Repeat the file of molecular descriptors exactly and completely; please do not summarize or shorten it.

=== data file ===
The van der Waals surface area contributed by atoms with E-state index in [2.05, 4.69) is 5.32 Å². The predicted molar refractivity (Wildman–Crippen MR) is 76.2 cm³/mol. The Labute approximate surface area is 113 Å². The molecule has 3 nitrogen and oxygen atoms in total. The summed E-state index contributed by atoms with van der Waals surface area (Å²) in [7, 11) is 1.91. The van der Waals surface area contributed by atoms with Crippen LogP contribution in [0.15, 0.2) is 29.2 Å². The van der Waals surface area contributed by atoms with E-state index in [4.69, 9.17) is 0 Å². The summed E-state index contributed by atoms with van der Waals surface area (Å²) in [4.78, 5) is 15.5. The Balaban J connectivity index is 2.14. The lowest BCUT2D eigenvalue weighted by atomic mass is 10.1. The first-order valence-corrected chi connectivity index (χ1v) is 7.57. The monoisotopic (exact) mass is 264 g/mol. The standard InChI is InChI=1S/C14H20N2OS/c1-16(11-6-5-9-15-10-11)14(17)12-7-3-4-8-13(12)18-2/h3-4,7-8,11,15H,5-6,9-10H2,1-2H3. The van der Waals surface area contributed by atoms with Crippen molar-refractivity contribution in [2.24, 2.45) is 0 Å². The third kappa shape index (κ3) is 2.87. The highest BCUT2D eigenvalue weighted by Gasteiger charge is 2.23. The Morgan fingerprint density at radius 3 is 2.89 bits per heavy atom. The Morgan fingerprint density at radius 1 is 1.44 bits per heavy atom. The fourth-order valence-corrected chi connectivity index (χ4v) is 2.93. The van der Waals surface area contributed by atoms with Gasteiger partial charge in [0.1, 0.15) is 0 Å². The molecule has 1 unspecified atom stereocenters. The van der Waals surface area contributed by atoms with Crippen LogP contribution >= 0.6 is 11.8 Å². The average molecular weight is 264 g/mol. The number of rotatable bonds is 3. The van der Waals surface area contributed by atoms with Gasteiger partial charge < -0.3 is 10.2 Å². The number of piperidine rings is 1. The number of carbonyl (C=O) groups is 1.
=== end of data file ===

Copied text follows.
The van der Waals surface area contributed by atoms with E-state index in [2.05, 4.69) is 5.32 Å². The predicted molar refractivity (Wildman–Crippen MR) is 76.2 cm³/mol. The Labute approximate surface area is 113 Å². The molecule has 3 nitrogen and oxygen atoms in total. The summed E-state index contributed by atoms with van der Waals surface area (Å²) in [7, 11) is 1.91. The van der Waals surface area contributed by atoms with Crippen LogP contribution in [0.15, 0.2) is 29.2 Å². The van der Waals surface area contributed by atoms with E-state index in [4.69, 9.17) is 0 Å². The summed E-state index contributed by atoms with van der Waals surface area (Å²) in [4.78, 5) is 15.5. The Balaban J connectivity index is 2.14. The lowest BCUT2D eigenvalue weighted by atomic mass is 10.1. The first-order valence-corrected chi connectivity index (χ1v) is 7.57. The monoisotopic (exact) mass is 264 g/mol. The standard InChI is InChI=1S/C14H20N2OS/c1-16(11-6-5-9-15-10-11)14(17)12-7-3-4-8-13(12)18-2/h3-4,7-8,11,15H,5-6,9-10H2,1-2H3. The van der Waals surface area contributed by atoms with Crippen molar-refractivity contribution in [2.24, 2.45) is 0 Å². The third kappa shape index (κ3) is 2.87. The highest BCUT2D eigenvalue weighted by Gasteiger charge is 2.23. The Morgan fingerprint density at radius 3 is 2.89 bits per heavy atom. The Morgan fingerprint density at radius 1 is 1.44 bits per heavy atom. The fourth-order valence-corrected chi connectivity index (χ4v) is 2.93. The van der Waals surface area contributed by atoms with Gasteiger partial charge in [0.1, 0.15) is 0 Å². The molecule has 1 unspecified atom stereocenters. The van der Waals surface area contributed by atoms with Crippen LogP contribution >= 0.6 is 11.8 Å². The average molecular weight is 264 g/mol. The number of rotatable bonds is 3. The van der Waals surface area contributed by atoms with Gasteiger partial charge < -0.3 is 10.2 Å². The number of piperidine rings is 1. The number of carbonyl (C=O) groups is 1.